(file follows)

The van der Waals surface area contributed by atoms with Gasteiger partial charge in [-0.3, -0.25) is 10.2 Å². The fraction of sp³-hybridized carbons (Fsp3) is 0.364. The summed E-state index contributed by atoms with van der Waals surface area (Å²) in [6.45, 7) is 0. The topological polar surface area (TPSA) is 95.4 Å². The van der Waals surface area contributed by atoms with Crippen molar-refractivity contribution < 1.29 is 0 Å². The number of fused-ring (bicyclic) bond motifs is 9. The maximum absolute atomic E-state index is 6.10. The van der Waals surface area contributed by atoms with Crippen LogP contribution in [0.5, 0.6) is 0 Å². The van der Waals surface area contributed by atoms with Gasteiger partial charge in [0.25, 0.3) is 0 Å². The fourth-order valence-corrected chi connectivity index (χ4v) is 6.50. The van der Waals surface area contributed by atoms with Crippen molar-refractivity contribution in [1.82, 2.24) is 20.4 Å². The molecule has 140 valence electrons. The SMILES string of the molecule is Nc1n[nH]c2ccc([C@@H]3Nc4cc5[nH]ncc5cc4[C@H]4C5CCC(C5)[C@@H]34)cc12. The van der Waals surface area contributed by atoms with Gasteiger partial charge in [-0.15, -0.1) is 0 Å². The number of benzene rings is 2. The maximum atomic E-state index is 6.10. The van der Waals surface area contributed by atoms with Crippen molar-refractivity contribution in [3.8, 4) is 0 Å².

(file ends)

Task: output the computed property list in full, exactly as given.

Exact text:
The van der Waals surface area contributed by atoms with Gasteiger partial charge in [-0.3, -0.25) is 10.2 Å². The fraction of sp³-hybridized carbons (Fsp3) is 0.364. The summed E-state index contributed by atoms with van der Waals surface area (Å²) in [6.45, 7) is 0. The topological polar surface area (TPSA) is 95.4 Å². The van der Waals surface area contributed by atoms with Crippen molar-refractivity contribution < 1.29 is 0 Å². The number of fused-ring (bicyclic) bond motifs is 9. The maximum absolute atomic E-state index is 6.10. The van der Waals surface area contributed by atoms with Crippen LogP contribution in [0.5, 0.6) is 0 Å². The van der Waals surface area contributed by atoms with Gasteiger partial charge in [0.25, 0.3) is 0 Å². The fourth-order valence-corrected chi connectivity index (χ4v) is 6.50. The van der Waals surface area contributed by atoms with Crippen molar-refractivity contribution in [1.82, 2.24) is 20.4 Å². The molecule has 140 valence electrons. The SMILES string of the molecule is Nc1n[nH]c2ccc([C@@H]3Nc4cc5[nH]ncc5cc4[C@H]4C5CCC(C5)[C@@H]34)cc12. The van der Waals surface area contributed by atoms with Gasteiger partial charge in [-0.15, -0.1) is 0 Å². The number of benzene rings is 2. The maximum atomic E-state index is 6.10. The van der Waals surface area contributed by atoms with Crippen molar-refractivity contribution in [3.8, 4) is 0 Å².